'Most Russian Airstrikes Not Directed at ISIS'

State Department spokesman says more than 90% of Russia's airstrikes in Syria have targeted so-called moderate rebels.

Ben Ariel,

State Department building
State Department building
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A large majority of Russia's military airstrikes in Syria have not been aimed at the Islamic State (ISIS) group or jihadists tied to Al-Qaeda, and have instead targeted the moderate Syrian opposition, the State Department said Wednesday, according to AFP.

"Greater than 90 percent of the strikes that we've seen them take to date have not been against ISIL or Al-Qaeda-affiliated terrorists," State Department spokesman John Kirby said, using another acronym for ISIS.

"They've been largely against opposition groups that want a better future for Syria and don't want to see the Assad regime stay in power," he claimed.

The comments mark the first time that American authorities have offered any specific figures about the impact of Russian air strikes in the war-torn country.

Russia conducted its first airstrikes in Syria last week, claiming it had been targeting ISIS in the Homs and Hama districts of the country, but an unnamed American official later said the targets were U.S.-backed "moderate" rebel groups fighting ISIS.

French President Francois Hollande said last week he had "reminded [Russian] President Putin that the strikes should be aimed at Daesh and only Daesh," using the Arabic acronym for the Islamic State group.

Those comments were echoed this week by French Prime Minister Manuel Valls, who on Sunday urged Russia to direct airstrikes at ISIS jihadists alone in Syria.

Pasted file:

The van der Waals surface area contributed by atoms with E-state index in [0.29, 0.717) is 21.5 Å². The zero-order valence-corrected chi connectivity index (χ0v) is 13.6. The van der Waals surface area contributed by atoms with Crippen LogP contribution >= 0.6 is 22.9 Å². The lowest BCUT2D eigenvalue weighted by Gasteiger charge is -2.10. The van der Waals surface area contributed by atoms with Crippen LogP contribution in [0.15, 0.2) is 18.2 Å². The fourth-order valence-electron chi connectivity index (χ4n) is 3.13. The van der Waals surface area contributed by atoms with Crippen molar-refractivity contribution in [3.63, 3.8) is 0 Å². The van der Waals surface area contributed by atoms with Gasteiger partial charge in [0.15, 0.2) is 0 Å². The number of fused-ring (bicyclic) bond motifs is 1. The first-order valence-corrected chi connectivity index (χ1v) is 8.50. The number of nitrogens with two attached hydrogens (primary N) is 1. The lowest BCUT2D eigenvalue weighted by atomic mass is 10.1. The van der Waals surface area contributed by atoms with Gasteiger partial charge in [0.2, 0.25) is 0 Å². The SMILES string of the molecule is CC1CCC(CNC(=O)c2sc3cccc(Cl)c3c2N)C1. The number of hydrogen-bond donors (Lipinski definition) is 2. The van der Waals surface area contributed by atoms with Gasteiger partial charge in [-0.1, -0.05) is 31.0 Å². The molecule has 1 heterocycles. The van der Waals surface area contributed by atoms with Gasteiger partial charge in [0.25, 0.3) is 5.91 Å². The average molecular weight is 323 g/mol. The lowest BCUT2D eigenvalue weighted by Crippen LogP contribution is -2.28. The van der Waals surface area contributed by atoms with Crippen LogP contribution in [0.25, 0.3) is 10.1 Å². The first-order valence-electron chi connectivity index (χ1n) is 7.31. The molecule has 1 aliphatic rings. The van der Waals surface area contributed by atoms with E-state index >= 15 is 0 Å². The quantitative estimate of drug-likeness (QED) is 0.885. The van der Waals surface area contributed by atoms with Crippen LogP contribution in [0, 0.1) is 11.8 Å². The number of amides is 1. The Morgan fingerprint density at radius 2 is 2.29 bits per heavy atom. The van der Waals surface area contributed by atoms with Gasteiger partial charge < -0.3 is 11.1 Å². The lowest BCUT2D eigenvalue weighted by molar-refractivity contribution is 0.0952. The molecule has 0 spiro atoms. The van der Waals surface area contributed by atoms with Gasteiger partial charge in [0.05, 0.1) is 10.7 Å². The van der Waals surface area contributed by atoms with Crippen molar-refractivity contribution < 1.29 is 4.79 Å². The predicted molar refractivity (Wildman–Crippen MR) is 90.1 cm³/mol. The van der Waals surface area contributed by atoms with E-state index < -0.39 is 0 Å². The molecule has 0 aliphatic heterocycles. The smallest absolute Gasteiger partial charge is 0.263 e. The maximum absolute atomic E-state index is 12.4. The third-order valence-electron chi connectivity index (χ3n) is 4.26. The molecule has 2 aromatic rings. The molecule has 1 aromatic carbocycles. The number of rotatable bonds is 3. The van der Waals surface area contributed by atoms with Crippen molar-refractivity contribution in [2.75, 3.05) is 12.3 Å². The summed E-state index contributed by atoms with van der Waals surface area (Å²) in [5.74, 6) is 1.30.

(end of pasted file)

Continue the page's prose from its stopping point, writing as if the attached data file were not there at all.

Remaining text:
Kirby’s accusation came as Moscow ramped up its bombardments in Syria.

Washington, which supports the moderate Syrian opposition, has consistently said that the Russian action will only add more fuel to the fire and will benefit the regime of Syrian President Bashar Al-Assad.

"So whether they're hit by a cruise missile from sea or a bomb from a Russian military aircraft, the result is the same, that Assad continues to get support from Russia," added Kirby, according to AFP.

"Assad continues to be able to have at his, you know, at his hands the capability of striking his own people, including those who are opposed to his regime,” he said.

"And that's not a good future for Syria. It's also, as we've said before, we believe a mistake for Russia, because not only are they going to be exacerbating sectarian tensions there in Syria, but they're potentially exacerbating sectarian tensions in Russia itself.” "They're putting themselves at greater risk."




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